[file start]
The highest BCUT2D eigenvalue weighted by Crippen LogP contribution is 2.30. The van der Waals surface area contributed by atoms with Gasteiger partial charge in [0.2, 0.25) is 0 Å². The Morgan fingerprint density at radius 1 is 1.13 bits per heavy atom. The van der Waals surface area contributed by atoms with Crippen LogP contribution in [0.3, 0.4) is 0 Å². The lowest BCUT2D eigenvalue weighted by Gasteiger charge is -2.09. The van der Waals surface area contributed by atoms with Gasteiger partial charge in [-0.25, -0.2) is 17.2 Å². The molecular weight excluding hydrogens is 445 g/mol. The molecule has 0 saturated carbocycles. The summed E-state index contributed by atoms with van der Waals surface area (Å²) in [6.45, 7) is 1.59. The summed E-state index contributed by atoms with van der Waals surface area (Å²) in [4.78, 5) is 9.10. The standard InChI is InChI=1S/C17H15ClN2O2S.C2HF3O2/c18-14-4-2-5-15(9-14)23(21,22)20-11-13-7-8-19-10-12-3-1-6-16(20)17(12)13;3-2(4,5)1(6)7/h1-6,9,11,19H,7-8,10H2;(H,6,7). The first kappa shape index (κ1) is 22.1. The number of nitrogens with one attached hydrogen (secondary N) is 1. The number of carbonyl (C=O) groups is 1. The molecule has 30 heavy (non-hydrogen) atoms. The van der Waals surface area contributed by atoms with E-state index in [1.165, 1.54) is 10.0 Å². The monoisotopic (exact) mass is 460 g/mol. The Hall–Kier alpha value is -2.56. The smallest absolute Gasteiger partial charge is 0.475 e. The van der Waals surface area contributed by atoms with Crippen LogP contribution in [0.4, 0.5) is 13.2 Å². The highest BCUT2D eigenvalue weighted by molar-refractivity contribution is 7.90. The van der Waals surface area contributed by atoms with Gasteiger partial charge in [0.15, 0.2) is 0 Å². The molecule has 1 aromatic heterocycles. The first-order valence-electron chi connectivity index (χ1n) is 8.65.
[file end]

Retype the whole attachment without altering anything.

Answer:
The highest BCUT2D eigenvalue weighted by Crippen LogP contribution is 2.30. The van der Waals surface area contributed by atoms with Gasteiger partial charge in [0.2, 0.25) is 0 Å². The Morgan fingerprint density at radius 1 is 1.13 bits per heavy atom. The van der Waals surface area contributed by atoms with Crippen LogP contribution in [0.3, 0.4) is 0 Å². The lowest BCUT2D eigenvalue weighted by Gasteiger charge is -2.09. The van der Waals surface area contributed by atoms with Gasteiger partial charge in [-0.25, -0.2) is 17.2 Å². The molecular weight excluding hydrogens is 445 g/mol. The molecule has 0 saturated carbocycles. The summed E-state index contributed by atoms with van der Waals surface area (Å²) in [6.45, 7) is 1.59. The summed E-state index contributed by atoms with van der Waals surface area (Å²) in [4.78, 5) is 9.10. The standard InChI is InChI=1S/C17H15ClN2O2S.C2HF3O2/c18-14-4-2-5-15(9-14)23(21,22)20-11-13-7-8-19-10-12-3-1-6-16(20)17(12)13;3-2(4,5)1(6)7/h1-6,9,11,19H,7-8,10H2;(H,6,7). The first kappa shape index (κ1) is 22.1. The number of nitrogens with one attached hydrogen (secondary N) is 1. The number of carbonyl (C=O) groups is 1. The molecule has 30 heavy (non-hydrogen) atoms. The van der Waals surface area contributed by atoms with E-state index in [1.165, 1.54) is 10.0 Å². The monoisotopic (exact) mass is 460 g/mol. The Hall–Kier alpha value is -2.56. The smallest absolute Gasteiger partial charge is 0.475 e. The van der Waals surface area contributed by atoms with Crippen LogP contribution in [0.4, 0.5) is 13.2 Å². The highest BCUT2D eigenvalue weighted by molar-refractivity contribution is 7.90. The van der Waals surface area contributed by atoms with Gasteiger partial charge in [0.15, 0.2) is 0 Å². The molecule has 1 aromatic heterocycles. The first-order valence-electron chi connectivity index (χ1n) is 8.65.